Muslims and Hindus, one way or the other, were absorbed in the new lands, but Sikhs appeared as the ultimate losers in the whole scheme of things. During my visit to India, a Sikh writer and poet, who had migrated from Nankana Sahib to Lucknow, said: “We were uprooted twice. Once in 1947 and then in 1984 when Indian prime minister Indira Gandhi was assassinated.”

Sikh independence era leader, Master Tara Singh, later accepted the blunder committed by Sikhs while deciding to align with Hindus. According to official and unofficial reports, Tara Singh reminded Pandit Jawahar Lal Nehru of his promises to Sikh community that they would be given an autonomous state, but he replied that the circumstances have now changed. The rest of the events are the history as India adopted a defiance posture to usurp the whole Kashmir against the wishes of Kashmiris and never fulfilled the promises made to Sikhs in Punjab.

Had the Sikh leaders joined Pakistan, Punjab would have not been divided and the border of Pakistan would have been up to Delhi. This would have not only posed a constant danger to the India capital, but Kashmir would have had no choice but to merge into Pakistan. In this situation, Pakistan and India would have almost the same size of land.

Pakistan, as a multi-religious and multi-culture country, would have a better shape with soft image and secular outlook. The conspiracies started before the independence struggle have matured now and are haunting the Indian establishment.

Aftab Afzal Ranjha

aftab zain
The writer is a Lahore-based journalist. He may be reached at [email protected]

8 comments

  • 1. In the 1930s Punjab had a CM named Sikandar Hayat Khan who stated that he was against Pakistan because he knew that if partition were to take place, Muslims would massacre Hindus.

    2. Jinnah waited until 11 August 1947 to say that non-Muslims in Pakistan would have equal rights. That was really a bit late!

    3. Despite all the crimes and massacres that have taken place in India, it remains a country of multi-cultural, multi-ethnic and multi-religious people living together as one nation, to use your own words. For example, in my neighbourhood mosques far outnumber Hindu temples. Several times a day I hear prayer calls from dozens of mosques. (I agree, Hindus are also noisy!)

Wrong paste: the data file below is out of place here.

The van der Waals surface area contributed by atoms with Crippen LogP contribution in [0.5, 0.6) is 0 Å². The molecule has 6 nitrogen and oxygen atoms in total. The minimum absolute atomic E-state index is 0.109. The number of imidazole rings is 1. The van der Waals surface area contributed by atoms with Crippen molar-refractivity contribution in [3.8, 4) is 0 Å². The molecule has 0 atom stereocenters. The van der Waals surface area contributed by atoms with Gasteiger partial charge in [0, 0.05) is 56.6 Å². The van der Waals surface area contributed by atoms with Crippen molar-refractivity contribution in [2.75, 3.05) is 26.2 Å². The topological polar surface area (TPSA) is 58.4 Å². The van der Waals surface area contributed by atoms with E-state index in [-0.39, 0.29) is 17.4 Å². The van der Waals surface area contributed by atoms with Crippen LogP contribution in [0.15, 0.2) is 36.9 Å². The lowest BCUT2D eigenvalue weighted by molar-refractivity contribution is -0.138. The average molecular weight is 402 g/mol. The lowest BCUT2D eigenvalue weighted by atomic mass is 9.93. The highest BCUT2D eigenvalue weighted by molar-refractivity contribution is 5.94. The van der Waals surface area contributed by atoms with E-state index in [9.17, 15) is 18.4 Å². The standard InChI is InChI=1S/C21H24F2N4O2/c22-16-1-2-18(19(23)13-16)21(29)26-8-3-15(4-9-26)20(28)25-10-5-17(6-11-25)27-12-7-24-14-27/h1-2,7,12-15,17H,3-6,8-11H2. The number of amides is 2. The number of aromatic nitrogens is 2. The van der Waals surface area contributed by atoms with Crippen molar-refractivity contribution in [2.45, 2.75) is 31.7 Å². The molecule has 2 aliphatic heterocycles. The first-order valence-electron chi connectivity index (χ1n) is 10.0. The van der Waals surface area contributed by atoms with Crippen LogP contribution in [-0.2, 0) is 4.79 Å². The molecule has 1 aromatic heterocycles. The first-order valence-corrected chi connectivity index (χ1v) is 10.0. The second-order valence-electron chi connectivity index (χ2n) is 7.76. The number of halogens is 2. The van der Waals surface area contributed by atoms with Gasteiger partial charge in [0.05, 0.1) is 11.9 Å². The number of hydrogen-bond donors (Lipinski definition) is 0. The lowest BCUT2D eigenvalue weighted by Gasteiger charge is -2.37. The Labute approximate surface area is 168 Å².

• The zealots Hindus still have not shun their chauvinism decades after the independence. Rather it has been increased. Pakistan is the name sold by all and sundry in India to get cheap popularity among the people whether they are the movies, newspapers, politics for religious fanaticism. Everything in India revolves around Pakistan. Until the leadership in India changes its mindset about Pakistan, hostility between the two countries will continue and people will continue to suffer not only hunger and underdevelopment, but also peace of mind and stability.

  • Negotiation is the only option to resolve issues between Pakistan and India, but it needs courage and bold steps which Indian PM Modi lacks. He wants to resolve issues through gun and it is dangerous for peace in South Asia.

  • Will the author spell out the conspiracies he has in mind? Why did Jinnah agree to the division of Punjab and Bengal in the first place? Also explain how the Hindus were able to influence Radcliffe. And the killing of the Sikhs in Rawalpindi way before the massacres began in the eastern Punjab. Conspiracies serve no purpoose except to offer short cuts to support an opinion now matter how unthought out it is.

    • Dear friend, I don’t want to open dirty linen of conspiracies during the last days of the British raj. Problem is that both sides of the divide believe in their own versions of history. Nehru-Mountbatten nexus is part of history. Muslims were majority in Punjab, but it was unfairly divided by the boundary commission under pressure. But we should look in the past only to save our future. The two nations should be friends and not foes. There should be soft borders and best working relationship in the leadership of the two nations.

      • Inthe Indian media one comes across comments like Nehru was unduly influenced by Mountbatten and India lost a great deal as a result.

  • Although I don’t admire or support Modi I don’t think he lacks courage or the ability to take bold steps (I am keeping in mind that bold and wise are not the same thing!). A year ago, he dropped in on your PM. Then came the Pathankot attack. There is a view in India that any peace overture by India has such consequences and the reason is that your military call the shots. Anyway Modi is only halfway through his term and the guns (on both sides) are less vocal of late. Let us hope for the best.

    • Pakistan is the worst victim of terrorism where not only the military installations, but schools were also targeted. You should ask your government why there are so much security laps that give easy access to terrorists. India media and government all hellbent to blame Pakistan for every incident before investigations. On the other hand, Indian agencies have set up network of its agents in Karachi, Balochistan and FATA to launch terrorism. Think over it before blaming Pakistan.